Common variable immunodeficiency

This is part of Rare diseases.

Diagnosis: Common variable immunodeficiency

Synonyms: CVID, Hypogammaglobulinaemia


Date of publication: 2012-02-08
Version: 3.0

The disease

Common variable immunodeficiency (CVID) is the most prevalent form of immunoglobulin deficiency or hypogammaglobulinaemia. The term “common” however is a relative term, as prevalence is still very low. The disease is characterised by increased susceptibility to infections and autoimmune diseases. The term “variable” refers to the nature and severity of symptoms associated with the immunodeficiency, which can present in widely different ways. It is likely that common variable immunodeficiency includes several distinct conditions that remain to be identified.


The exact incidence of the disorder is difficult to determine, but it is estimated that there are between 200 and 300 individuals with common variable immunodeficiency in Sweden. The disease is more often found in women than men.


Common variable immunodeficiency has several causes, knowledge of which is limited. Other possible causes of immunoglobulin deficiency should be eliminated before a diagnosis is made. Research in recent decades has revealed that some individuals have been wrongly diagnosed with common variable immunodeficiency when they have had other, very rare, hereditary conditions caused by mutations in different genes controlling the development and/or functioning of the immune system.

Currently the disease is often classified in sub-groups according to symptoms, laboratory results and complications. This is done in order to provide better information on prognosis and treatment, and to help in research.

Research is focused on finding mutations in certain genes, which together lead to an impairment of the immune system and cause common variable immunodeficiency. Variation in the formation of genes (polymorphism) affects the normal functioning of the proteins they produce. Polymorphism in several of the genes of the immune system is believed to create preconditions favourable to the development of hypogammaglobulinaemia, for example after certain infections.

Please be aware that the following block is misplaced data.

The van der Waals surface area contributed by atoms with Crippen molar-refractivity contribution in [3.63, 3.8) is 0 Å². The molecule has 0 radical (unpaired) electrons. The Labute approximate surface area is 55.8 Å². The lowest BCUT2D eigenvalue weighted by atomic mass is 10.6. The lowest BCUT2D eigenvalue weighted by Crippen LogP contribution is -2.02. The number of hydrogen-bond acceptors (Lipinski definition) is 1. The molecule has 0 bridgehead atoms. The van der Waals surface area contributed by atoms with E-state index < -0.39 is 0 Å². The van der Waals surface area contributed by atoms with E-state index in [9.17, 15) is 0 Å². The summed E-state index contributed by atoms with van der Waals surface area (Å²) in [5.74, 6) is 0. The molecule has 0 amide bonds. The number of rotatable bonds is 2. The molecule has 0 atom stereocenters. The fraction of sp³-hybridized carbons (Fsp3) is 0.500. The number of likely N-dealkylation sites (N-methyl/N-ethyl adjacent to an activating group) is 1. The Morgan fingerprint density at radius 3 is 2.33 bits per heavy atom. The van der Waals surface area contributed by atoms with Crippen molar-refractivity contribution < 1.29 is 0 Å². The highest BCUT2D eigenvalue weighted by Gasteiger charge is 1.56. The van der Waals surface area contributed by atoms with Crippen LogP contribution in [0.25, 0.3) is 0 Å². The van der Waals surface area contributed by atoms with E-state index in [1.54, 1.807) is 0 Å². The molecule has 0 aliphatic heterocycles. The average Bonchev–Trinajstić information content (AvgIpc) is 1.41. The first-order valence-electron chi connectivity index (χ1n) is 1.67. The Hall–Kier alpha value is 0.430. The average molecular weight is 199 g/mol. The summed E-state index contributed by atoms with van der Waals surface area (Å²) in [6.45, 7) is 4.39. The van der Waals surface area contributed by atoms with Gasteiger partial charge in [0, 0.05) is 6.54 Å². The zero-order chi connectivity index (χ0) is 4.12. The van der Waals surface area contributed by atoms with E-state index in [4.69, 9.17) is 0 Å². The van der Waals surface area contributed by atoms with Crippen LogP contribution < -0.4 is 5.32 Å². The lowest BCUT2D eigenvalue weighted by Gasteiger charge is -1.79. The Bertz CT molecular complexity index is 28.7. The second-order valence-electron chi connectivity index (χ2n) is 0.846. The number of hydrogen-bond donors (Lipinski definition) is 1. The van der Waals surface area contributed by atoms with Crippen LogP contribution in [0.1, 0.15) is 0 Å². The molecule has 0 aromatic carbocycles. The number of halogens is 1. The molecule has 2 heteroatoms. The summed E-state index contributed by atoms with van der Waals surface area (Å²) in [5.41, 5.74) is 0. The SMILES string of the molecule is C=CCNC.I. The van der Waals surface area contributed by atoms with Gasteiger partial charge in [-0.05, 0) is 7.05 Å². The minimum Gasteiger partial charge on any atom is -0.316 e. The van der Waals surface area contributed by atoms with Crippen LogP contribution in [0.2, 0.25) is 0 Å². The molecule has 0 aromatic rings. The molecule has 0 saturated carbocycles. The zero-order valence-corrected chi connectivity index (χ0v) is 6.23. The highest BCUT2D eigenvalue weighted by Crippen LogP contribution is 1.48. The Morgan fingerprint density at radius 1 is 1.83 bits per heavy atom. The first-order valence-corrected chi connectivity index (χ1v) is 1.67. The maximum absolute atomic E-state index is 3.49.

It is believed that common variable immunodeficiency is not hereditary. However, polymorphisms are inherited, explaining why many families where one individual has been found to have common variable immunodeficiency also contains individuals with the same or another immunodeficiency believed to have a similar cause. Selective immunoglobulin A deficiency and IgG subclass deficiency are two such diseases. Autoimmune diseases also occur more frequently in relatives of people with common variable immunodeficiency. In selective immunoglobulin A deficiency, only one of the immunoglobulins, immunoglobulin A (IgA), is absent. In IgG subclass deficiency, insufficient quantities of one, or several, subclasses of immunglobulin G (IgG) are produced.


In common variable immunodeficiency the B lymphocytes (white blood cells producing antibodies), are either low in number or function poorly. This leads to low levels of immunoglobulins and hence an impaired resistance to bacterial infections. Some individuals with the disease also have poorly functioning T lymphocytes, the white blood cells which protect primarily against viral, fungal, and parasitic infections. T lymphocytes also play an important role in coordinating the immune system.

The severity of the disease varies depending on the degree to which the immune system is impaired. Symptoms may present at any age. Although it is possible to be affected as early as the age of two, the usual age of onset is in adolescence or early adulthood.